Sound Effects
Issue: Volume: 33 Issue: 2 (Feb. 2010)

Sound Effects

Harmonix re-creates the sights and sounds from the Beatles for its latest Rock Band title.

Their music was legendary. Their faces recognizable the world over. They sparked controversy. They inspired trends. They were The Beatles.

The English rock band formed in 1960, and soon after became one of the most critically acclaimed acts and commercial successes the world has ever known. Despite its meteor-like rise to fame, its years of successful record releases and sold-out concerts, the group disbanded after just a decade.

Today, some 50 years later, The Beatles’ music remains as popular as ever, as vinyl records and eight-track tapes of hits such as Yellow Submarine, All You Need Is Love, Back in the USSR, Can’t Buy Me Love, Hey Jude, and I Am the Walrus have given way to CDs and MP3 downloads of the songs. And now, a new generation of fans—in addition to those of old—can do what every Beatles lover has always dreamt of doing: They can be a Beatle and play alongside their idols in the music video game The Beatles: Rock Band.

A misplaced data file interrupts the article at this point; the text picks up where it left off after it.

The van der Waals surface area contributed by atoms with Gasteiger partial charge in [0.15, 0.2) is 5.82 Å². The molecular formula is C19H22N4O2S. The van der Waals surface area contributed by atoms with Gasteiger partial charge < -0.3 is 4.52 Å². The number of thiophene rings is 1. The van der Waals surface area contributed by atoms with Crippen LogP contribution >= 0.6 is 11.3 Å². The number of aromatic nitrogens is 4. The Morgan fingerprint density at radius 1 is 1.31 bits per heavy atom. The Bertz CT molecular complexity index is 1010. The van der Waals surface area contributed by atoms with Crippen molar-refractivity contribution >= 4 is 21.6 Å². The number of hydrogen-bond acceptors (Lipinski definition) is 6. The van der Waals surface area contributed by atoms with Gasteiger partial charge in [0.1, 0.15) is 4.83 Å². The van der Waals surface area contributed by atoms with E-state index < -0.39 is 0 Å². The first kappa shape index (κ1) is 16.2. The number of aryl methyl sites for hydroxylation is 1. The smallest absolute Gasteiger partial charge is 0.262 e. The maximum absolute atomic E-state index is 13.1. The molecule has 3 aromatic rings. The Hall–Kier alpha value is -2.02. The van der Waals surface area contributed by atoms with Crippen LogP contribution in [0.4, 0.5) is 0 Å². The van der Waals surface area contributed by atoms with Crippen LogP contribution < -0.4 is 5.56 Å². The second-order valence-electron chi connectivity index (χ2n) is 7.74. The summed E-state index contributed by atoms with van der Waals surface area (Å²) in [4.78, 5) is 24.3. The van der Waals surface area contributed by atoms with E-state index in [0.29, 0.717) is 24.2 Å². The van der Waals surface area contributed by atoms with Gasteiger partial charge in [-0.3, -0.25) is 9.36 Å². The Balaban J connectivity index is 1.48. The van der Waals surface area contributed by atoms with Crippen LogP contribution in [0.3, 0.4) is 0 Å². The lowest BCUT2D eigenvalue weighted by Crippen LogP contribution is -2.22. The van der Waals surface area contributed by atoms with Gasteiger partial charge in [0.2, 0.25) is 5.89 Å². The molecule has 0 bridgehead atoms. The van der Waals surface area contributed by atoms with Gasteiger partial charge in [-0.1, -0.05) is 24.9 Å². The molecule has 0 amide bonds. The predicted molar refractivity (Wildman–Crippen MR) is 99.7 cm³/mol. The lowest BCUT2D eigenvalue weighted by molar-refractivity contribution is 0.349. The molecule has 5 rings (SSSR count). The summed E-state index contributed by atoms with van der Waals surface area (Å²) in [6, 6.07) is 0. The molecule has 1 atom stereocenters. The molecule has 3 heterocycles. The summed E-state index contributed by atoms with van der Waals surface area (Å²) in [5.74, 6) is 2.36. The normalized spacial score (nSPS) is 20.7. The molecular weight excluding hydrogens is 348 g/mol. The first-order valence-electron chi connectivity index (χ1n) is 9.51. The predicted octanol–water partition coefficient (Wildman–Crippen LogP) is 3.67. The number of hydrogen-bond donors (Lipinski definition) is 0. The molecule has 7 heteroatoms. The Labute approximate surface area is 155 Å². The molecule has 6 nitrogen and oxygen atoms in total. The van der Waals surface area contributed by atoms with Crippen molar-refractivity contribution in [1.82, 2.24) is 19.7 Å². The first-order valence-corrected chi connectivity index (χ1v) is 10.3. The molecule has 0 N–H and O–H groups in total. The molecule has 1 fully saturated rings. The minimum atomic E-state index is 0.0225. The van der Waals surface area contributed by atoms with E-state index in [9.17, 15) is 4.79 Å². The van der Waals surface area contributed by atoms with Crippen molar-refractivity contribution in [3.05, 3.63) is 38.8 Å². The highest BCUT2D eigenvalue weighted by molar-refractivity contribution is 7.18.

Developed by Harmonix Music Systems, published by MTV Games, and distributed by Electronic Arts, the title is the third major console release in the Rock Band series. Like with the earlier titles, players use instrument-shaped controllers (including special ones modeled after those used by the actual band) to simulate their performance. What’s different about this release, though, is that rather than a collective of songs from various bands, this one contains all Beatles music and visuals. The game disc contains 45 Beatles songs, to which users can play along using the instrument peripherals. (Harmonix has made three additional albums available for download to play with the game: Abbey Road, Sgt. Pepper’s Lonely Hearts Club Band, and Rubber Soul.)

“The Beatles: Rock Band is a journey through The Beatles’ career, starting from their early days in The Cavern Club and going all the way through to their final public performance on the rooftop of the Apple offices,” says Josh Randall, project lead and creative director at Harmonix. “You get to see them in their authentically replicated outfits at a number of familiar venues.”